SWR German Public radio had a segment today featuring the warmist director at Germany’s Ministry of Environment, Harry Lehmann, climate scientist Hans von Storch and Spiegel science reporter Axel Bojanowski.
What follows is my report on the segment.
SWR moderator Gábor Paál says right at the outset regarding the 15-year global warming stop, “Climate science is no longer certain like it was a few years earlier“.
Hans von Storch (HvS) says from 0:52 to 2:21 that the temperature has not developed like the models said it would, saying that there could be several explanations for that: 1) could be just a grand coincidence, 2) the models have gotten natural variations all wrong, 3) it could be that CO2’s assumed climate sensitivity is somewhat exaggerated, and 4) it could be that there is another factor out there that we never considered, like the sun. HvS adds that he sees himself and his fellow scientist “as hard pressed to explain what’s going on” and that this is so because “climate science is so highly politicized and because we have colleagues who claim things with great certainty that later turn out to be not so certain.”
At the 2:30 mark the warmist Ministry of Environment Dr. Harry Lehmann is asked if all the uncertainty is a problem for him. He responds with “yes and no“, and claims that there is a 90-95% certainty that there is manmade climate change and that policymakers have to act as a precaution. Surprisingly he admits that there has been a warming stop and that the models were wrong and that more research is necessary. But he insists climate protection measures are still necessary as before.
At the 3:50 mark geologist and Spiegel journalist Axel Bojanowski explains that the uncertainty in climate science is indeed headline news and that today there is an overdue need to discuss these uncertainties, which was something the media neglected in the past.
At the 4:42 mark on whether the oceans may be responsible, von Storch says that “this could be an explanation” but that the main problem is the models are failing to show what we are now observing. Hans von Storch states in no uncertain terms that climate scientists have not been taking the scientific approach of examining all potential hypotheses. Instead some climate scientists are motivated by certain special interests, and are choosing the hypothesis that best suits their needs, and are thus choking off real science. HvS adds: “We need to take the time to formulate the various hypotheses and to sort them out. This is going to take some time. And that may be inconvenient for the political business.” He adds in response to Fritz Vahrenholt’s The Neglected Sun book that “the sun is a candidate that needs to be checked over.”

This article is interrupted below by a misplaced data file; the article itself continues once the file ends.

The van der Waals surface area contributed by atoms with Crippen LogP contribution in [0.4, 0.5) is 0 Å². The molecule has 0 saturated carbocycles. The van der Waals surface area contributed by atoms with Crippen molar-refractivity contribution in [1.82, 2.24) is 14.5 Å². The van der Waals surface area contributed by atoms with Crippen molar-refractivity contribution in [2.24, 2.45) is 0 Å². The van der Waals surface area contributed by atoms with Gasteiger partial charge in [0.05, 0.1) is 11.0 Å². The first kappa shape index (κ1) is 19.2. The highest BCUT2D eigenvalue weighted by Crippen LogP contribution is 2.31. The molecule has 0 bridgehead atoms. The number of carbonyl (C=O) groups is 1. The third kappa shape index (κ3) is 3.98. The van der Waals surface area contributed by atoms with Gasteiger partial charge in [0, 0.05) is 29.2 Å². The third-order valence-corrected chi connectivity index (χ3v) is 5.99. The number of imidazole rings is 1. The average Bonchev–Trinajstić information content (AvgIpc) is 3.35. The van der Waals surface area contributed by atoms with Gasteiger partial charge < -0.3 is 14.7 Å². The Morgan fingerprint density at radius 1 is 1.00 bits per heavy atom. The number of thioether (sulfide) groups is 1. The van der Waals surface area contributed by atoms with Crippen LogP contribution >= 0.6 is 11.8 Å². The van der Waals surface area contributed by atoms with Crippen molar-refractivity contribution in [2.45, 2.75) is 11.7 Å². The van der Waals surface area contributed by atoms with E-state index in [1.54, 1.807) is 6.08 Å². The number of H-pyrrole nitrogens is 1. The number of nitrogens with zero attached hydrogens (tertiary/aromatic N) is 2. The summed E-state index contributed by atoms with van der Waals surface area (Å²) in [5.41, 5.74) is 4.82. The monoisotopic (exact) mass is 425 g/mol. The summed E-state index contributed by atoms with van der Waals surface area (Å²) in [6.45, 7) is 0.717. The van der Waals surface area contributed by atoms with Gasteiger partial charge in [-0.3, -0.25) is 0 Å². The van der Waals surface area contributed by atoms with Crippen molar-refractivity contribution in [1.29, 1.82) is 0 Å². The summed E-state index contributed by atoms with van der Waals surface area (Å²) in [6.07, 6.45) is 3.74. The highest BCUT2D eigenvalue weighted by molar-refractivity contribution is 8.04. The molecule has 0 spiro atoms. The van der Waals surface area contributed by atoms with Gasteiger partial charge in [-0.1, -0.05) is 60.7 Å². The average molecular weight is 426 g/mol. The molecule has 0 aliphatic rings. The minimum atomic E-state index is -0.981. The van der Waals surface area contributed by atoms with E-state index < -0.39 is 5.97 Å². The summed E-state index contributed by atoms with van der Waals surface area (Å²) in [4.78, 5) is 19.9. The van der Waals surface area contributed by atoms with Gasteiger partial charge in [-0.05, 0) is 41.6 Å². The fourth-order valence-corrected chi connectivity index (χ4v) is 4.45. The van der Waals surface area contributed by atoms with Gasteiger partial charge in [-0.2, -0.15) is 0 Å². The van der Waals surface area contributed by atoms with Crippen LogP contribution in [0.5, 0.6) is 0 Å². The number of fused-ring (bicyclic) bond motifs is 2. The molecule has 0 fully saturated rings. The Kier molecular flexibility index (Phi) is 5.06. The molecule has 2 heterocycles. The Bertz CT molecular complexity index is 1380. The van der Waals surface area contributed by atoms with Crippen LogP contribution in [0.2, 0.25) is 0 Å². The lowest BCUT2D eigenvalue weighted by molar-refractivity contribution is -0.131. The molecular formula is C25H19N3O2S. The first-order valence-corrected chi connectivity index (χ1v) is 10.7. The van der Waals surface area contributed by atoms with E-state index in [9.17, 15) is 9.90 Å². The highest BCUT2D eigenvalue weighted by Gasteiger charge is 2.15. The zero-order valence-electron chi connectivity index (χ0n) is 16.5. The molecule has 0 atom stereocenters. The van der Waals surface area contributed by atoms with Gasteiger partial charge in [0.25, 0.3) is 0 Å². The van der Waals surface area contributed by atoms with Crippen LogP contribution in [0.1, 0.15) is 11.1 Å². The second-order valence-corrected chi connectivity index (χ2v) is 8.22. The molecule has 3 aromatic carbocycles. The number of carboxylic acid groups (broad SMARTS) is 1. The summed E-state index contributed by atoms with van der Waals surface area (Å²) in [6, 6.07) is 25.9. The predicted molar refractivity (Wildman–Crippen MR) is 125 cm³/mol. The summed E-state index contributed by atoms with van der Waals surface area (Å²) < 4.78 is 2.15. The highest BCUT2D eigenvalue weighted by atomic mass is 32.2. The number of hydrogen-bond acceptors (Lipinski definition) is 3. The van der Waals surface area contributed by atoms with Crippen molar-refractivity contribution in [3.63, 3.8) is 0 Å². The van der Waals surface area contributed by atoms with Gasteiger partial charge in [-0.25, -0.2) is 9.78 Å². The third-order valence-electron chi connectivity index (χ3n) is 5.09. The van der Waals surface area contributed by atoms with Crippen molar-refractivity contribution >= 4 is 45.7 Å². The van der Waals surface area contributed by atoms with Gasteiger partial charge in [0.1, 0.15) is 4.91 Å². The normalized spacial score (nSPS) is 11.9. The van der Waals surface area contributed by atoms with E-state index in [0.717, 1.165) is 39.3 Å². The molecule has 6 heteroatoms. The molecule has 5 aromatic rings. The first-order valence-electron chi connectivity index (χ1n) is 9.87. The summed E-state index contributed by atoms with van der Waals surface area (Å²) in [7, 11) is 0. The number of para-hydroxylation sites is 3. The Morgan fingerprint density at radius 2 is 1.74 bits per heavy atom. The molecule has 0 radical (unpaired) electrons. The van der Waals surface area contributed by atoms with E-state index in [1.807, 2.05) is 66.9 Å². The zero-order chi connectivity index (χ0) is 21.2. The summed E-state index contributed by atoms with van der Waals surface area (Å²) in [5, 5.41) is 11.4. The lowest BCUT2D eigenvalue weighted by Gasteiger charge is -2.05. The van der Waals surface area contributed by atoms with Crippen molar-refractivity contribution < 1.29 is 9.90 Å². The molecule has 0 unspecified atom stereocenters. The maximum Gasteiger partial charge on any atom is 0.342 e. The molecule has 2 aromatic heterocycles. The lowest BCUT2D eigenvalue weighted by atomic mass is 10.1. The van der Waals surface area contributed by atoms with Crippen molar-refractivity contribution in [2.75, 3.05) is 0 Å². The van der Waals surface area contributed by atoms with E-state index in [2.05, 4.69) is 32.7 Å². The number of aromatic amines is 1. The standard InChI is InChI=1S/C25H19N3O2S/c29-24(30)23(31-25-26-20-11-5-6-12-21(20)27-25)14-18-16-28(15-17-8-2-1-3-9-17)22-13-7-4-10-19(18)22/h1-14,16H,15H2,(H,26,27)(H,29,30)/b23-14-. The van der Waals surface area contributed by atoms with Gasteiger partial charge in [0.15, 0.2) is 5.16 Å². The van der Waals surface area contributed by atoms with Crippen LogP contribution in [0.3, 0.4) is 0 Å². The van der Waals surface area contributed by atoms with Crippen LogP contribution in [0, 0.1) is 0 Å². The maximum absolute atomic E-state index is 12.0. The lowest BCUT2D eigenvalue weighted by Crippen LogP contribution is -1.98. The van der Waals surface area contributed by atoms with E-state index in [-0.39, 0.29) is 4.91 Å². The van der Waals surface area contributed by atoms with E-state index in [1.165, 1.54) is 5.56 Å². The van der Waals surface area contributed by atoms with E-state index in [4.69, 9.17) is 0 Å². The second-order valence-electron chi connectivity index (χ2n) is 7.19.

At the 8:19 mark HvS makes his displeasure with politics clear in no uncertain terms. “As a scientist. I tell policymakers absolutely nothing. Politics does not result from science. Activists like to claim that it does.” Lehmann responds by claiming that politicians are obligated to act as a precaution based on the best science at hand so that the human species can survive in 15 years or 100 years time.
On the upcoming IPCC AR5, Bojanowski says that except for the sea level rise projection being pushed up, little has changed from AR4. On the 95% certainty that man is responsible for the climate change, Bojanowski says flat out: “This is naturally not a scientific number, but a number that was voted on by a few scientists” and this figure is based on very shaky ground.
Lehmann says that the deficiencies in the AR4 have since been resolved, but HvS is unconvinced, saying “that remains to be seen” and that the IPCC report is still vulnerable to activist scientists who fancy themselves as planet rescuers – there’s nothing in place to prevent that type of a conflict of interest. Bojanowski adds that the improvements to the IPCC process have only been partially implemented and that there is still a big problem with transparency and that we are still “dealing with a very difficult construct that we need to be critical of.”